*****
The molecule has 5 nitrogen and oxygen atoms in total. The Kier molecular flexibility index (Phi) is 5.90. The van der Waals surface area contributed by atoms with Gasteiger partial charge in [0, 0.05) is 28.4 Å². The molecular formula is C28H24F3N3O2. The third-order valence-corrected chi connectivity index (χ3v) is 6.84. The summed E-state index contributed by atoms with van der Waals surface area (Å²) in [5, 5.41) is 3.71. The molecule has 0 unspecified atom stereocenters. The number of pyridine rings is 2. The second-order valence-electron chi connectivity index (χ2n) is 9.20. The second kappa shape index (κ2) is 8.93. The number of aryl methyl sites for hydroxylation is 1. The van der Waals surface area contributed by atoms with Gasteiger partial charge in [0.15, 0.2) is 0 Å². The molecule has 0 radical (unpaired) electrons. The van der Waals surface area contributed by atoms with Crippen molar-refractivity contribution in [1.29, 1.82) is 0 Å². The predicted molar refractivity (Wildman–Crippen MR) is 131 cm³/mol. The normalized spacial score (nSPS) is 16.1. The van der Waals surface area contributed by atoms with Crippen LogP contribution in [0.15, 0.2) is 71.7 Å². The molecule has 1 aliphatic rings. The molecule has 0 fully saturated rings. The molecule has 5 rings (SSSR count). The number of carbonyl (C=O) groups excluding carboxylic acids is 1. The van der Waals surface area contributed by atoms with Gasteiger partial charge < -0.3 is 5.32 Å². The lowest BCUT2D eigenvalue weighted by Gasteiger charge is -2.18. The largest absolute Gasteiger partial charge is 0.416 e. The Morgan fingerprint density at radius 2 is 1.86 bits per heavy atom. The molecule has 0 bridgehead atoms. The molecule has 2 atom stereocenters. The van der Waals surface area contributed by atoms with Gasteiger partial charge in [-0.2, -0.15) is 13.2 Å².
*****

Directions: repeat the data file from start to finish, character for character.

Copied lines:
The molecule has 5 nitrogen and oxygen atoms in total. The Kier molecular flexibility index (Phi) is 5.90. The van der Waals surface area contributed by atoms with Gasteiger partial charge in [0, 0.05) is 28.4 Å². The molecular formula is C28H24F3N3O2. The third-order valence-corrected chi connectivity index (χ3v) is 6.84. The summed E-state index contributed by atoms with van der Waals surface area (Å²) in [5, 5.41) is 3.71. The molecule has 0 unspecified atom stereocenters. The number of pyridine rings is 2. The second-order valence-electron chi connectivity index (χ2n) is 9.20. The second kappa shape index (κ2) is 8.93. The number of aryl methyl sites for hydroxylation is 1. The van der Waals surface area contributed by atoms with Gasteiger partial charge in [0.15, 0.2) is 0 Å². The molecule has 0 radical (unpaired) electrons. The van der Waals surface area contributed by atoms with Crippen molar-refractivity contribution in [1.29, 1.82) is 0 Å². The predicted molar refractivity (Wildman–Crippen MR) is 131 cm³/mol. The normalized spacial score (nSPS) is 16.1. The van der Waals surface area contributed by atoms with Crippen LogP contribution in [0.15, 0.2) is 71.7 Å². The molecule has 1 aliphatic rings. The molecule has 0 fully saturated rings. The molecule has 5 rings (SSSR count). The number of carbonyl (C=O) groups excluding carboxylic acids is 1. The van der Waals surface area contributed by atoms with Gasteiger partial charge < -0.3 is 5.32 Å². The lowest BCUT2D eigenvalue weighted by Gasteiger charge is -2.18. The largest absolute Gasteiger partial charge is 0.416 e. The Morgan fingerprint density at radius 2 is 1.86 bits per heavy atom. The molecule has 0 bridgehead atoms. The molecule has 2 atom stereocenters. The van der Waals surface area contributed by atoms with Gasteiger partial charge in [-0.2, -0.15) is 13.2 Å².